I am delighted to announce that we have met and exceeded our October 2016 target of recruiting an additional 2,500 prison officers, with 3,111[Official Report, 1 May 2018, Vol. 640, c. 2MC.] full-time equivalent staff joining the prison workforce seven months ahead of schedule, 90% of whom will be on the landings by the summer. Prison officers are some of our finest public servants, and I am happy to see individuals seeking out a career in our Prison Service. Along with the rest of the workforce, those bright new recruits will ensure that prisons are safe and decent, tackle the unacceptable levels of drugs in prisons and cut the rate of reoffending.
Will the Secretary of State outline what steps are being taken to secure employment opportunities for prisoners?
My hon. Friend is right to raise that. One of the best ways in which we can reduce reoffending is by increasing employment, which is why we have the New Futures Network coming in. I am keen to focus on ensuring that we provide employment opportunities to prisoners as much as possible.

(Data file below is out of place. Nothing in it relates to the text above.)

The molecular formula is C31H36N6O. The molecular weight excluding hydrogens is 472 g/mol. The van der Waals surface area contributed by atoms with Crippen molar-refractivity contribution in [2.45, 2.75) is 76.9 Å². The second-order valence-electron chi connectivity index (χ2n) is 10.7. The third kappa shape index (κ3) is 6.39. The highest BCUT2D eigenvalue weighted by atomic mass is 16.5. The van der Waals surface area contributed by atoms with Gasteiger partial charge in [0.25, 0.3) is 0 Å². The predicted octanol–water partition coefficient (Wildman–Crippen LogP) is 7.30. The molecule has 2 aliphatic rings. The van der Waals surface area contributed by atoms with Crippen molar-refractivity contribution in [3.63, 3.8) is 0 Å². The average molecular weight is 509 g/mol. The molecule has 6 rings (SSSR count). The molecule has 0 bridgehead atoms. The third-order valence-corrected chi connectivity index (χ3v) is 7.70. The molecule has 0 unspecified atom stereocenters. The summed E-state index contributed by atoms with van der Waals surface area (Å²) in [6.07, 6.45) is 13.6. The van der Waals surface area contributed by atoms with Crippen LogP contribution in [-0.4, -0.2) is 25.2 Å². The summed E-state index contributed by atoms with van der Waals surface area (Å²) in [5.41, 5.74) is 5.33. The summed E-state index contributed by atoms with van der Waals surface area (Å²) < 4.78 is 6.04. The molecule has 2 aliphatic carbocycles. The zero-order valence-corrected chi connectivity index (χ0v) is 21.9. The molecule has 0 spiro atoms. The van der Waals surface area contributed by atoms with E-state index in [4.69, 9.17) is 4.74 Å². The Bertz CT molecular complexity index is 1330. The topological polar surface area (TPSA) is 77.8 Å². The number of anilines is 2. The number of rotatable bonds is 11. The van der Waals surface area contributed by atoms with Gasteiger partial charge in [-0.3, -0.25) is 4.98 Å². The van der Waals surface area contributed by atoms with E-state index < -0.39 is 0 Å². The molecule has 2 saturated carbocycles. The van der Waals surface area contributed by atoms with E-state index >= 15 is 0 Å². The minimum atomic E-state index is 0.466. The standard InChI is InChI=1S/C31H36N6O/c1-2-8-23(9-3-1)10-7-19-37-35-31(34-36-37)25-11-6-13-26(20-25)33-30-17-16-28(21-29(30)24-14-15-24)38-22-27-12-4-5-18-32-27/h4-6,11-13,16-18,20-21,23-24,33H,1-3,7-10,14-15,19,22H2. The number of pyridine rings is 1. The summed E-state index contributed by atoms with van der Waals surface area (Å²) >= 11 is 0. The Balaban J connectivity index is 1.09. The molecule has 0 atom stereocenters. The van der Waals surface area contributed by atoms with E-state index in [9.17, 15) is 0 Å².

The Windrush scandal is one of the cruellest examples of unaccountable state power targeting the vulnerable, defenceless and innocent that I can remember. Senior figures describe our immigration law as complex and unintelligible to everyone but working specialists, so I was disappointed to hear the Home Secretary say yesterday that people affected by the Windrush scandal will have “no need for lawyers”. I am sure that the Justice Secretary will understand why those words will not do, so will he guarantee today that all those who have been put into this kind of situation will have access to the necessary legal advice to help them when they need it most?
The Home Secretary set out a comprehensive plan yesterday for how we will make the process much easier for those who have been affected. For example, those who have retired to another country will be able to obtain British citizenship much more easily to allow them to come here without great difficulties involving visas and so on. The Home Secretary also set out how we are going to put in place arrangements to ensure that there is compensation for those who deserve it.